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Founder’s guide to allocating co-founder equity

The decisions by a founder about allocating equity early on in a startup’s lifecycle will impact the company’s financial well-being over time. Decisions now can put your company in the best possible position when it comes time to attract talent, garner investment capital, and add to your teams.

Getting started with equity allocation

First consider the purposes, such as incentivizing contributions to company growth or and promoting long-term commitment. Start by asking this question: What will a co-founding team member contribute to the growth of the business over time?

Equity allocation to co-founding team members should reflect a reward for the value they’re expected to contribute. If the expected contributions are fairly equal, then the initial equity should be allocated relatively equally (for example, 51% and 49%). If you anticipate the contributions of the co-founders to be unequal, then a greater portion of the initial equity granted should be distributed to the founder(s) who will be contributing more value to the company.

In addition, the founding team can adjust the proposed equity allocation to account for disproportionate past contributions to the business (such as seed money contributed by co-founding team members, code, or ideas.) by increasing the number of shares allocated to those early contributors.

Upon incorporation, the majority of the shares should be allocated to the founders. A portion of the shares should go to the option pool. The ability to offer equity in your company will continue to be a valuable tool, so avoid giving away any large amounts of company stock (e.g. greater than 10%) without consideration.

Impose time-based vesting

Each co-founder should be subject to time-based vesting on their shares. With time-based vesting, if a co-founder leaves the company, they will be entitled to keep only the shares they have vested to that point.

Time-based vesting protects the company and the other co-founders in the event that the founding team’s initial assessment of someone’s future contributions turns out to be inaccurate. Co-founders may choose to part ways for any number of reasons. Without vesting, a co-founder could walk away at any time with a large chunk of the company’s shares.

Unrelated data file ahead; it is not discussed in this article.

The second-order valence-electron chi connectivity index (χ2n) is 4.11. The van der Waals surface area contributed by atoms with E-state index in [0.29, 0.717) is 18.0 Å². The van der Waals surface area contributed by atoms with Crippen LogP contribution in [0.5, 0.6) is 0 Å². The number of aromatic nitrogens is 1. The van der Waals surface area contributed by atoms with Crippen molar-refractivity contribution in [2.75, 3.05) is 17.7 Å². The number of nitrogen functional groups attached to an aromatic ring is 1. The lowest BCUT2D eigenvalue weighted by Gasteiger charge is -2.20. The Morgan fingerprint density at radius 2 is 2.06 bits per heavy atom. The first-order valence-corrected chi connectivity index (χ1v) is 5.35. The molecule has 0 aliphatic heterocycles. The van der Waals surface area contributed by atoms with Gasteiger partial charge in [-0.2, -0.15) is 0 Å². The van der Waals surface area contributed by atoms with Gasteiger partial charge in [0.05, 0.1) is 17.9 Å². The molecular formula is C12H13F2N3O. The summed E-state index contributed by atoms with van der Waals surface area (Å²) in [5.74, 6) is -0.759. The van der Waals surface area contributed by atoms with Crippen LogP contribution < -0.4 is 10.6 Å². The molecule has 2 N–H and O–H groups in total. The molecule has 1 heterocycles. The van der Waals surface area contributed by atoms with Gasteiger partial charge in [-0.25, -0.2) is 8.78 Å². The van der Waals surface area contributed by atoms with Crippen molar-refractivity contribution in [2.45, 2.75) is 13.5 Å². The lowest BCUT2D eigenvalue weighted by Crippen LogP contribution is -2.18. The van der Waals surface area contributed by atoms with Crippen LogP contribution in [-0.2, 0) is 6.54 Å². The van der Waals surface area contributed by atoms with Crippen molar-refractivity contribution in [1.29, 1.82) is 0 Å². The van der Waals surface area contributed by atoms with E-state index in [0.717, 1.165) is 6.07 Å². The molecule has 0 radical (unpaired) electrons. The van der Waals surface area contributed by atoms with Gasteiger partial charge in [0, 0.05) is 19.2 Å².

The time to impose vesting is at the time of incorporation, when everyone is excited to build a company together, not later on when disagreements are more likely to arise. A typical vesting schedule provides for monthly vesting of shares in equal increments over four years, with a one-year cliff before any shares vest.

Founder equity split and compensation

Equity—non-cash compensation that represents partial ownership in a company—allows you to attract talent to an early-stage startup. Equity is typically distributed among founders, financial backers, and employees who join the startup in its earliest stages.

Here are four factors to consider when determining an optimal equity split for founders:

1. Salary replacement: In some cases, co-founders and/or employees will agree to work for lower salaries in exchange for ownership in the company. Be sure that wages satisfy laws governing their payment. Payment of employees through stock or stock options can violate both state and federal wage and hour laws if unaccompanied by sufficient pay.

2. Idea generation: Whoever proposed the chief value proposition of a company typically receives the greatest percentage of equity ownership. However, the division of equity may not be that simple. Concrete, measurable contributions in capital and sweat equity might matter more to the success of your startup than a single idea. Therefore, a fair equity split will usually follow a careful analysis of the relative amount of early development work contributed by each co-founder. That requires a sort of balancing in which the goal is to fairly reward the early contributors while also leaving enough equity to incentivize others to contribute and to move the idea forward.